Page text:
From calling Stanley Cup playoff games to calling US Open matches, Penguins television play-by-play broadcaster Steve Mears has been quite busy since sports have returned from their COVID-19 induced shutdown.
Even if the Penguins were still playing right now, Mears’ hockey duties were set to end following the first round of the Stanley Cup playoffs regardless. That’s when the local crews turn over all broadcasting duties to the national outlets for the remainder of the playoffs. This opening in his schedule allowed Mears to take advantage of a once in a lifetime opportunity to call Grand Slam tennis matches at the US Open in New York City.
In an interview with Penguins Team Reporter Michele Crechiolo, Mears revealed that he was first approached for this unique broadcasting opportunity a few months back and decided the opportunity was too good to pass up. In just a few weeks, Mears went from calling games featuring Sidney Crosby and Evgeni Malkin to Grand Slam matches featuring some of the best tennis players in the world.
When he wasn’t busy calling matches, Mears found himself with plenty of downtime, something he was able to take advantage of while inside the US Open bubble.
“Every moment of downtime, I was at a court just watching,” he said. “Because I’m thinking, when is this going to be happening again? I’m just sitting there and enjoying watching some of the best players in the world who are right in front of me. It was such a surreal feeling. That was one of the coolest parts.”
Like most sporting events currently going on the world, the US Open is being contested without fans. Typically, tennis Grand Slams are massive affairs that draw thousands of fans and can create a very raucous atmosphere inside the courts, but there is a different scene playing out this year in New York.
“Normally that Tennis Center is just buzzing with energy,” Mears said. “You have hundreds of thousands of people that attend the event every year, and every court is jam-packed, but this year, it was a bubble situation very similar to the NHL. And in this case, because we were in the bubble, we were able to go around when I wasn’t working calling matches.”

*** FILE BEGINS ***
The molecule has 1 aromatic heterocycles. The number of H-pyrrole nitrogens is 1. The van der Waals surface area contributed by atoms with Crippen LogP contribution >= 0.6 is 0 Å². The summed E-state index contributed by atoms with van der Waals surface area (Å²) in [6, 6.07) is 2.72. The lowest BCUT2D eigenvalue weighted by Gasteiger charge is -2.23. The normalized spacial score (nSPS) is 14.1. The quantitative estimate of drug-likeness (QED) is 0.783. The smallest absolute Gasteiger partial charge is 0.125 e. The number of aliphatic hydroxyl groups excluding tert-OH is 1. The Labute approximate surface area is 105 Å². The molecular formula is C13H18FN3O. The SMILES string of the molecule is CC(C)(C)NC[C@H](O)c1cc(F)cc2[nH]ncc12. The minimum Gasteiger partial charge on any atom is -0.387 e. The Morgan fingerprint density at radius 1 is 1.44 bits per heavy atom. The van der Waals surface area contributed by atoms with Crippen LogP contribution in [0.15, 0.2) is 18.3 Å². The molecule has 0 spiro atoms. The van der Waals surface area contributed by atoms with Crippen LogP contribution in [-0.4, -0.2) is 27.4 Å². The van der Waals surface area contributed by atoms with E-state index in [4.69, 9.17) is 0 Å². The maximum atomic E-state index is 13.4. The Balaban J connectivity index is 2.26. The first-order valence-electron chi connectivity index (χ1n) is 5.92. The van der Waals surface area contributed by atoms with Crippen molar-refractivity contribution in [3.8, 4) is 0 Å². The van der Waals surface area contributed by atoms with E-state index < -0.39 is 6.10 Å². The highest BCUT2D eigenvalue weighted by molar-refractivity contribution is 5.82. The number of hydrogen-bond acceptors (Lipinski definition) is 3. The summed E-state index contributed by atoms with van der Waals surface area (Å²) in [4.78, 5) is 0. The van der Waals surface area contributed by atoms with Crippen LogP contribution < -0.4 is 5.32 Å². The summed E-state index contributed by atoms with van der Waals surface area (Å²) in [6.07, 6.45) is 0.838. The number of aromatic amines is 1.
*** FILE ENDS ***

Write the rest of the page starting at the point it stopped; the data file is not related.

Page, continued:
“I’m sitting in a stadium watching Serena Williams, Novak Djokovic, Naomi Osaka or any of those other great players, and I’m thinking, this is like watching Mario Lemieux in a playoff game with nobody here,” Mears said. “Other than some camera people and maybe a coach or two. So I definitely tried to soak it all up.”
Even if you aren’t a fan of tennis, it probably isn’t much of a surprise to learn that it varies differently from the sport of hockey. For his transition into the game of tennis, Mears had to do his homework to prepare himself for calling a sport so vastly different than the one he is most familiar with.
Leading up to the tournament, Mears watched a lot of tennis exhibition games and did his homework on all of the athletes. His hockey background helped with learning the pronunciations of their names, as tennis is also an international sport.
“It was like broadcasting bootcamp. You just go in, you’re doing multiple matches a day, you’re doing some matches of athletes you’ve never heard of before and it’s up to you to do all the homework. And I think it went really well. I just had fun with it. It was something really cool.”
With the US Open now in its final stages, Meats’ broadcasting duties for the tournament have come to a close and he now awaits the start of the next NHL season. During his downtime this fall, Mears will have plenty to look back on at what is surely one of the most unique summers of his career.